Beaverdale Shiraz kit. Transfer question.

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jakejoe30

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The instruction for the kit say. If you are transferring at 1010 you should check the wine after 5 days. If you don't want to transfer at 1010 leave for 15-20 days to fully ferment then transfer. Which is the best time to transfer? Thanks

Also it recommends filling bucket to 23.5L. However, others have got a fuller boded wine by only filling to 20L. Will I need to put less yeast in if I do this?
 

lupinehorror

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fermenting it right out will result in a drier wine.
i'd put all the yeast in even when filling it short.
 

johncrobinson

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Kits offer a lot of flexibility
As you say brewing short you can get more body Also by adding more sugar you can get more alcohol.

As for the yeast yes put it all in
Something magical is going to happen,You will find when you siphon the wine off the sediment there is about 30 times as much yeast left in the bottom of the fermenter as you started with.Magic eh ;)

As for the transfer time,The real question is do you prefer drier or sweeter wines????
(1) if you like dry wine leave to ferment right out
(2) if you prefer a bit of sweetness rack at 1010
NOTE If you rack off at 1010 you MUST use the stabilizer that came with your kit before bottling.
 

jakejoe30

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Thanks all.

Do I put oak chippings in secondary fermenter as they will be in the wine longer?
 

johncrobinson

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Most people oak during the maturation stage, Again though you have lots of options.But i would not put them in the primary.
If you prefer a really strong flavour you can lightly toast them under the grill.
 

John Galt

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Kits offer a lot of flexibility
As you say brewing short you can get more body Also by adding more sugar you can get more alcohol.

As for the yeast yes put it all in
Something magical is going to happen,You will find when you siphon the wine off the sediment there is about 30 times as much yeast left in the bottom of the fermenter as you started with.Magic eh ;)

As for the transfer time,The real question is do you prefer drier or sweeter wines????
(1) if you like dry wine leave to ferment right out
(2) if you prefer a bit of sweetness rack at 1010
NOTE If you rack off at 1010 you MUST use the stabilizer that came with your kit before bottling.
I take it your not a advocate of brewing it short? I haven’t done it yet myself but I’m tempted. Some places I have read to use the right amount of water and some say doing to 20litre works out good. Suppose can only find out by trying.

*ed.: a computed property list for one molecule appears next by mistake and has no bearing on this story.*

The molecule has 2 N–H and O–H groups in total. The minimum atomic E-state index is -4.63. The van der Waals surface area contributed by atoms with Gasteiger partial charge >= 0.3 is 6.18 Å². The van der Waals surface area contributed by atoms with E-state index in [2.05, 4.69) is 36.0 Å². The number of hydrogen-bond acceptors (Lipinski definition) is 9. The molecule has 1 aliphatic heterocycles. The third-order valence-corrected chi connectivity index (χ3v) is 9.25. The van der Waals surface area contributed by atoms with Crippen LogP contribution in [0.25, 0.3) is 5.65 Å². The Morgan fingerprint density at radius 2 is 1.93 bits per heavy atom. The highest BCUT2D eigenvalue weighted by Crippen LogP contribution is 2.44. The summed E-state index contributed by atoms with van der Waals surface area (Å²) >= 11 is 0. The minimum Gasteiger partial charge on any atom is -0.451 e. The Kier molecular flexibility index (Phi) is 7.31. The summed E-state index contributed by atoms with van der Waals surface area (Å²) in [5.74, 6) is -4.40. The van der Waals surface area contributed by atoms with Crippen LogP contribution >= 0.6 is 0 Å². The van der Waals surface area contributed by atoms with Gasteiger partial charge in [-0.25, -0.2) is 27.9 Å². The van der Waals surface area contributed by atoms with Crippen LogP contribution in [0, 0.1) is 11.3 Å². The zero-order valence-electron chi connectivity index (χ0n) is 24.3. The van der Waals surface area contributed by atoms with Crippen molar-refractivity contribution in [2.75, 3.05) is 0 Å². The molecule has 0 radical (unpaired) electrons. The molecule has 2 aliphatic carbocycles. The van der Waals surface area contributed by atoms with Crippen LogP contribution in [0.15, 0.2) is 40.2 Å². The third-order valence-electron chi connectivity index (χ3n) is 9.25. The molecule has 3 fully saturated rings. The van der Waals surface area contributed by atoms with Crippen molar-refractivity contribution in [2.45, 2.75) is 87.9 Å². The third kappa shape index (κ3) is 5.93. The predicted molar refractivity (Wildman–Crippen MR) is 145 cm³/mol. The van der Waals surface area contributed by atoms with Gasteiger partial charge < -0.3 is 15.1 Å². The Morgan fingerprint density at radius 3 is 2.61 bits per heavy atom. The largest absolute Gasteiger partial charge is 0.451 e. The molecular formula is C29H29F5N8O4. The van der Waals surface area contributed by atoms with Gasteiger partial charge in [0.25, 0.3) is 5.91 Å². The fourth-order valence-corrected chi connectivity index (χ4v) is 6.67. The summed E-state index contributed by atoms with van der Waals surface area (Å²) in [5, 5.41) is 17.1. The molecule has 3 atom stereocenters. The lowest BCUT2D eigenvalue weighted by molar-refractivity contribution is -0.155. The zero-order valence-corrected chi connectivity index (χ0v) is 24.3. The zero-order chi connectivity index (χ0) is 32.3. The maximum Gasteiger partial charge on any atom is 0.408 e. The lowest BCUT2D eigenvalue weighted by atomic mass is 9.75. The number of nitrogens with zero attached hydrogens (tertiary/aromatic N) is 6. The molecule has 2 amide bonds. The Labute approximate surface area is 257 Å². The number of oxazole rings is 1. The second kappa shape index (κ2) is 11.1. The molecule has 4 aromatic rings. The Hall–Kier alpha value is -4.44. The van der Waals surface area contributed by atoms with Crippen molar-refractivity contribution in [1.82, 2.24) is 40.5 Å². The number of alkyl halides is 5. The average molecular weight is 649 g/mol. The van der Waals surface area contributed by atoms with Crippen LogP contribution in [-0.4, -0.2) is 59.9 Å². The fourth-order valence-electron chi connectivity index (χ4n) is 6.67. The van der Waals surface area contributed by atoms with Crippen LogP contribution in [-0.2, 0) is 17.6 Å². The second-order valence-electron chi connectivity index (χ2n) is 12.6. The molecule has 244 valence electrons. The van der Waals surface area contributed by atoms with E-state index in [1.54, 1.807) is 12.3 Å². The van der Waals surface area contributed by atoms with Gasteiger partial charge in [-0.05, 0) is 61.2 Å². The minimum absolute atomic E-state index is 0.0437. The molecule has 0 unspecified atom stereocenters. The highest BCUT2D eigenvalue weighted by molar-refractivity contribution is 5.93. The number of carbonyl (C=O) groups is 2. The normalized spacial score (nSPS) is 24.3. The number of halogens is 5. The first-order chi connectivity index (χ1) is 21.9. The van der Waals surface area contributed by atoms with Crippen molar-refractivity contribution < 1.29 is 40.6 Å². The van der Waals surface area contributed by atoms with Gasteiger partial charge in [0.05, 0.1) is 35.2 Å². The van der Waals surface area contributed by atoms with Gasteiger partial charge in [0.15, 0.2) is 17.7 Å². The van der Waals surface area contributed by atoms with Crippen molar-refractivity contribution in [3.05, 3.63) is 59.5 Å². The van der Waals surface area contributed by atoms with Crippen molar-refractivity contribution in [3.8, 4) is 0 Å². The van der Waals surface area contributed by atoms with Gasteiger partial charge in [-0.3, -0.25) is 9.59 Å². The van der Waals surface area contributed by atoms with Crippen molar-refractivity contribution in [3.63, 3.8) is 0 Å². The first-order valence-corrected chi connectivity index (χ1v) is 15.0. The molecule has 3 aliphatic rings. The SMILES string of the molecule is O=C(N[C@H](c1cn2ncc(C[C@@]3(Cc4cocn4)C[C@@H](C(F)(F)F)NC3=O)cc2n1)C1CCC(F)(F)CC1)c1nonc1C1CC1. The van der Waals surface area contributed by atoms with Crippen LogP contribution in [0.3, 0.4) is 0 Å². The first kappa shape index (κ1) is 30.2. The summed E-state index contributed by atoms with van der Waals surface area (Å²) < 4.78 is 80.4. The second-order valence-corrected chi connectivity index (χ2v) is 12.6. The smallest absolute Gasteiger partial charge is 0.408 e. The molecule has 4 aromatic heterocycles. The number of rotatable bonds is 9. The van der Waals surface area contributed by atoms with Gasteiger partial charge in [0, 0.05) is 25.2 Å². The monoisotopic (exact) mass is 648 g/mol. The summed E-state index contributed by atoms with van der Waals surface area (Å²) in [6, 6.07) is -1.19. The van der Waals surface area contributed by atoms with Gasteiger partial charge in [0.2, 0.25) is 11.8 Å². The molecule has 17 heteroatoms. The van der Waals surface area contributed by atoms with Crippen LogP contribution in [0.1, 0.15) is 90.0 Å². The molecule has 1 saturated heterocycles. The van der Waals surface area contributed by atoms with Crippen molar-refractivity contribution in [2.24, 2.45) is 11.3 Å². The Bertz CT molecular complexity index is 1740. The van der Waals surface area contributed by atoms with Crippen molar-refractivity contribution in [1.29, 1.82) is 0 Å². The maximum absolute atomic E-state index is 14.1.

johncrobinson

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No years ago a lot of years ago when i first started doing kits they were not as advanced as they are today,The end result was often rather watery tasting compared to a good commercial wine.

Today its a different story,They have perfected the technology but another monster has reared its head,Cost.!!!

In an effort to produce product at the lowest possible cost many manufacturers cut down on the most expensive part:- the grape juice.
Unfortunately that is also the most important part.

Many members on here have therefore found a big improvement in their wines by making the kit 10-15% short.
Its really just compensating for stingy manufactures.
 

johncrobinson

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I should also say that a lot of members on here still don't think they have got RED kits right yet.
while
Whites and Rose seem above reproach.
 

TonyT

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I should also say that a lot of members on here still don't think they have got RED kits right yet.
while
Whites and Rose seem above reproach.
I’ll second that, I’ve done Beaverdale Shiraz a couple of times and found it a bit thin but I’ve always done it as per the instruction. I think next time I’ll make it to 21 litres instead of the 23 to see if it finishes with more body. Their Pinot Grigio always seems to turn out fine.
 

John Galt

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No years ago a lot of years ago when i first started doing kits they were not as advanced as they are today,The end result was often rather watery tasting compared to a good commercial wine.

Today its a different story,They have perfected the technology but another monster has reared its head,Cost.!!!

In an effort to produce product at the lowest possible cost many manufacturers cut down on the most expensive part:- the grape juice.
Unfortunately that is also the most important part.

Many members on here have therefore found a big improvement in their wines by making the kit 10-15% short.
Its really just compensating for stingy manufactures.
I made a WE chateau du roux that’s came out decent- 8 litres of grape juice though! Also got a nebbolio with grape skins on the go at the moment. Reckon this shall come out good In a year, but it’s hard messy work. Im more thinking for the Wineworks superiors to make to 20litre as have 5.5litre if juice. Reckon I shall be happy if it comes out okay even with the shortage. It’s also easier to make.
 

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